FreelanceWorkExchange.com reminds me of those kookey doctors that go on and on about the miracles of magnet therapy to cure the latest strain of STD that's going around. I've been swallowing magnets for a month, and I'm here to tell you that the only magic going on is the discoloration of my computer monitor every time I fart. Magnet therapy doesn't work. And neither will you if you spend all of your time at FreelanceWorkExchange.com.

The layout of the website is nice. They got that right. It looks professional and inviting. There are links that invitingly and temptingly advertise "Jobs For Writers" and "Jobs For Designers", along with jobs for editors, illustrators, programmers, consulters, photographers, and on and on. They offer free job reports, free ebooks, and success tips that'll have you drinking the good beer in no time.

Great! Sign me up! $2.95 will get me working, and quick!

And then, reality hits.

When you go through the pearly gates of FreelanceWorkExchange.com's login, you see that -- to continue our magnet metaphor -- these magnets aren't really holding things on the fridge that well.

Sure, you get free advice tips. They just happen to be in the form of spam-like emailings you get three or four times a day spouting off information you read in the pamphlet "So, You'd Like To Work At Home" when you were sitting on the crapper at Barnes and Noble, flushing out three Cafe Mochas in a matter of forty-five minutes. To be honest, I wasn't really expecting some sage advice here. But I wasn't looking for spam, either.

The free job report? It's a set of tips I wrote about on this here blog. You get sage advice like "don't isolate yourself" and "post on message boards." You get about two or three sentences explaining each item. But, again, it's nothing you've never heard before. And it didn't cost you $3 when you heard them.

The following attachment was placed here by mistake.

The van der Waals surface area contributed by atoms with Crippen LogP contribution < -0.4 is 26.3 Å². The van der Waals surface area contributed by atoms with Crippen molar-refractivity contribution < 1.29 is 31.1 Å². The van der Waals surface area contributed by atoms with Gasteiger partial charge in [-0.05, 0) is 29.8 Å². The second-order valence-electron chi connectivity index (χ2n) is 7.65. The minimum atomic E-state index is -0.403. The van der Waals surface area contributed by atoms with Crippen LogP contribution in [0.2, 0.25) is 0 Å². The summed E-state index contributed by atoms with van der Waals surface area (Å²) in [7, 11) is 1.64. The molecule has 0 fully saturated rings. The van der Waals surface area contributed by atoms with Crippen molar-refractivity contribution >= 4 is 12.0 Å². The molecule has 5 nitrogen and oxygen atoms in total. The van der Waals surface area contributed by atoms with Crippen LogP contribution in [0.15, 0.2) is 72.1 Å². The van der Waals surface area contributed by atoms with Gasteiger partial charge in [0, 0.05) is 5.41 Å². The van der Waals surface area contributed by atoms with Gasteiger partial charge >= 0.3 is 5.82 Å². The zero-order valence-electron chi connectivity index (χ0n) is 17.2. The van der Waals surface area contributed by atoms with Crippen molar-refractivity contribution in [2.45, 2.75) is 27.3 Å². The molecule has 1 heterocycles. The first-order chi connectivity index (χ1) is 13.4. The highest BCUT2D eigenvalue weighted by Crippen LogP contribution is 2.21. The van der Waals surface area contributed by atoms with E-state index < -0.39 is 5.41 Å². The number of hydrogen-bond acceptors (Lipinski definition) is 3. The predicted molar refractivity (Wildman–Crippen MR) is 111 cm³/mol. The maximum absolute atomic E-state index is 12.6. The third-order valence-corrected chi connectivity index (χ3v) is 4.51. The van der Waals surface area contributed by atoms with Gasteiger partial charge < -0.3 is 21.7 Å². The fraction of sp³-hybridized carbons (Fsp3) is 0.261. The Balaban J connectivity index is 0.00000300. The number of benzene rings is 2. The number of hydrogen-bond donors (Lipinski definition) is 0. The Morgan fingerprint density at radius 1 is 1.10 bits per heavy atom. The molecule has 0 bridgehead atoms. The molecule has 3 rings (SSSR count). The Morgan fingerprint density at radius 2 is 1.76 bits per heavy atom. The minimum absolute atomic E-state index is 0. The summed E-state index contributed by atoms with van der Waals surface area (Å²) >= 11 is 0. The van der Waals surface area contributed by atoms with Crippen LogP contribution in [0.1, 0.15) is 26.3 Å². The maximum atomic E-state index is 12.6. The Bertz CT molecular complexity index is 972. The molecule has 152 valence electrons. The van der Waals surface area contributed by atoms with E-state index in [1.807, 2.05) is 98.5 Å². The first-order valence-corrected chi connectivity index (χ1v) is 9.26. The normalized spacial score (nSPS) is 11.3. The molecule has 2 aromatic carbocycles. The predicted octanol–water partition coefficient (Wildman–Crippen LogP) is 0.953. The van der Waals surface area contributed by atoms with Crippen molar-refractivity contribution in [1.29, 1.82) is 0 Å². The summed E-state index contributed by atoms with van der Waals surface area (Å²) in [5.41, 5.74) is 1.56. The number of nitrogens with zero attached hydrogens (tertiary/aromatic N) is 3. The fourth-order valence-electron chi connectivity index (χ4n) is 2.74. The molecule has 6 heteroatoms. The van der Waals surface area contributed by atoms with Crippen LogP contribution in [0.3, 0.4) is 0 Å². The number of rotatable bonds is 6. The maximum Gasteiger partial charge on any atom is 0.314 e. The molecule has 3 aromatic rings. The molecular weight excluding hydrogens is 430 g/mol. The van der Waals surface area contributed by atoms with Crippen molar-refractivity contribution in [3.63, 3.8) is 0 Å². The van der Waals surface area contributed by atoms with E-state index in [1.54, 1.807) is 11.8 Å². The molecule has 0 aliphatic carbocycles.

Now, let's get to the jobs listings. Before we do, though, let's go back to those magnet doctors. Have you ever heard them talk? They'll say something very vague and misleading in hopes that you won't listen to them. Very much like a politician:

These magnets attract the iron in your blood, you see. And the iron itself becomes magnetized. Pain has a negative energy, ya know, because nobody likes pain, therefore it's negative. The magnets have a positive pole, and that's why you put the positive pole against your sore spot. Positive energy fights negative energy. Your iron-filled cells are magnetized by this positive energy and negates the negativity at the source!


This is the same feeling I get from the job listings on the site. This is an exact copy of a job listing. Notice the lack of any specific details or needs by the employer.

Contribute to a Women's Magazine
Can you write articles that would appeal to a broad women's audience? If so, this company may have an opportunity for you. You must be a good writer and journalist with a creative mind and the ability to come up with good ideas for content.


When you click on a link, you just get a form that is pre-filled out with all of your information. Whether or not anybody actually gets it is anybody's guess.

There you go. I personally think FreelanceWorkExchange.com is a scam. It's a nifty way to get $3 for permission to send you spam thinly veiled as important and secret information that will make you millions. And yes, they claim you could make millions through their site.

Now, I'm off to my thirty-year old pulltab beer and to find another website to review. Any suggestions?

Saturday, February 18, 2006

Free Free Freelancin'